Point size is a unit of measurement used to indicate the size of typefaces. The larger the point size, the bigger the typeface will appear in a design. Point sizes are typically measured in points (abbreviated “pt”).
A printer’s proof is a printed version of the design used to check for errors before the final print. It allows designers and printers to catch potential issues before producing the final product. The purpose of the proof is to reduce errors that lead to unnecessary printing costs and waste.
PSD (Photoshop Document) is a file format used by Adobe Photoshop. PSDs can store a wide range of design data, including layers. This makes them invaluable for designers who use Photoshop as their main software. The PSD file format is typically used for work in progress and the finished product may be saved in another format. The original PSD file should be kept as a backup so changes can be made anytime.
Raster (also known as “bitmap”) images are made up of individual pixels and are best suited for photographs or complex designs. Increasing the size of a raster image will cause it to lose quality. Vector images, on the other hand, are resolution independent, so they can be resized without any loss in quality.
For more details, please reader Raster vs. Vector.
Readability is the measure of how easy a design is to read. Factors such as font size, line spacing, column width, and color contrast can all affect the readability of a design. It’s important for designers to consider these factors when creating designs intended for large amounts of text or long-form content.
Resolution refers to the amount of detail a design contains (usually measured by width x height in terms of pixels). Higher-resolution images contain more pixels and thus display more detail. It’s important to use the correct resolution when printing, as it will affect the overall quality of the output.
RGB (Red, Green, Blue) is a color model used on screens. It works by combining red, green, and blue light to create other colors. RGB is the standard for web design since all monitors display in this format. Any design that will be viewed on a screen should be created in the RGB color mode, as opposed to CMYK.
Rule of Thirds
The rule of thirds is a concept from photography and videography but can also be applied to graphic design. It suggests an image should be divided into nine equal parts, with the content placed at intersecting points for balance and visual interest. This technique helps create more balanced, aesthetically pleasing designs.
Saturation is a measure of the intensity of a color. More saturated colors appear brighter and have more visual impact, while those with lower saturation look dull and muted.
Scale relates to the size of a design, usually in terms of width and height. Designs can be scaled up or down depending on the desired output. It’s important to use the appropriate scale when printing to make the final product sharp and legible.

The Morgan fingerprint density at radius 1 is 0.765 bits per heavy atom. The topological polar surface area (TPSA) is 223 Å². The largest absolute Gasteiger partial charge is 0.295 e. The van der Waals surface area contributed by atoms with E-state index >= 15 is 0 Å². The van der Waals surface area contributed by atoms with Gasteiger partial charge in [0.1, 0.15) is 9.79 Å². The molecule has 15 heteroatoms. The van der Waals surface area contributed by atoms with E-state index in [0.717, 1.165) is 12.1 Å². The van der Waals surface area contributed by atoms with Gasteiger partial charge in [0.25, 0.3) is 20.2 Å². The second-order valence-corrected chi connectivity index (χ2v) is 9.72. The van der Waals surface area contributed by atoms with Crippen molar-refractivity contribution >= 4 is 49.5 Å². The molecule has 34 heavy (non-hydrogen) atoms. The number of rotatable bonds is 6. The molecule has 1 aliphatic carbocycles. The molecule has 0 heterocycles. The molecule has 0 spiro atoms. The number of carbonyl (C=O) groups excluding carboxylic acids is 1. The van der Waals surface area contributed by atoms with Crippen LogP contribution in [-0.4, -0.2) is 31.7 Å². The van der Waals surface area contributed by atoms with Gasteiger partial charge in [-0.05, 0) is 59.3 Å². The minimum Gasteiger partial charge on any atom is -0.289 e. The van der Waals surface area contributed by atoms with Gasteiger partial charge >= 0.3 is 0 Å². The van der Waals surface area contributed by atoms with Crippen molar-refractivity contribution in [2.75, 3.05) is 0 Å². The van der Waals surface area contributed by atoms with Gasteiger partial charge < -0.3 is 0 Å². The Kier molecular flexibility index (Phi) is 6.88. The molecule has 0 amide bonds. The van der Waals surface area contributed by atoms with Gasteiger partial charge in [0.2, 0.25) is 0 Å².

A stock photo is a pre-made image that adds visual interest to designs. Stock photos can be licensed or downloaded from online sources such as Envato Elements and Shutterstock. They’re often used in various designs because they are convenient and inexpensive. However, thousands of brands or individuals may use popular stock photos, so they will not be unique to you.
A style guide is a document that defines the visual elements of a brand. It outlines things like logo design, typography, color schemes, imagery, and other elements that should be used in any branded materials. A style guide helps maintain consistency and ensures that all designs adhere to the same standards. Creating and following a style guide results in a stronger and more consistent brand image. Some clients may provide designers with a style guide to follow so that all materials adhere to their standards.
Symmetry is the use of two sides that are equal or nearly equal in appearance. Symmetrical designs often look balanced and aesthetically pleasing.
Texture refers to the visual appearance of a design. Texture can be created by adding patterns, lines, or other elements to the design rather than relying only on solid or flat colors. Textures can add depth and interest to designs and help draw the viewer’s eye in certain directions. It can also give a certain feel or emotion to a design. For example, rough textures can be used to create a grungy look.
A thumbnail is a smaller version of an image or design. Thumbnails are often used in galleries, portfolios, and other online platforms as they take up less space. Thumbnails are also used to promote designs on social media, as they can fit within the platform’s required dimensions.
Tint is a variation of a color. It’s created by adding white to the base color to lighten it. Tints are often used to add subtle variations and depth to designs.
Triadic colors are a combination of three equally spaced colors on the color wheel. These combinations can create visually striking designs, providing good contrast while still looking harmonious.
Typography is the art of arranging type in a design. It includes details like font size, line spacing, kerning, and other aspects of type design. Choosing the right typeface for a project can help bring a design to life and make it more visually engaging.
Vector graphics are images created using mathematical algorithms rather than pixels. While they can’t contain photos, vector graphics can be scaled up or down without losing quality or sharpness (unlike raster or bitmap images). They’re often used in logos and illustrations because of their versatility and scalability.
Warm colors are those that evoke feelings of warmth and energy, like red, orange, and yellow. These colors can be used to create vibrant designs that draw attention.
White space is the area around the main element in a design. White space is used to give the design breathing room and to make it easier for viewers to read. It can also help create a sense of order and balance in a design.
A widow is a single word or short line at the end of a paragraph that appears alone on the next line. This often looks awkward and can disrupt the flow of a design.
Final Thoughts on Design Terminology
Graphic design is a complex field, and there are many terms associated with it. Understanding the various terms can help designers create better designs and communicate more effectively with their clients. By familiarizing yourself with these graphic design terms, you’ll be able to approach every project armed with the necessary knowledge.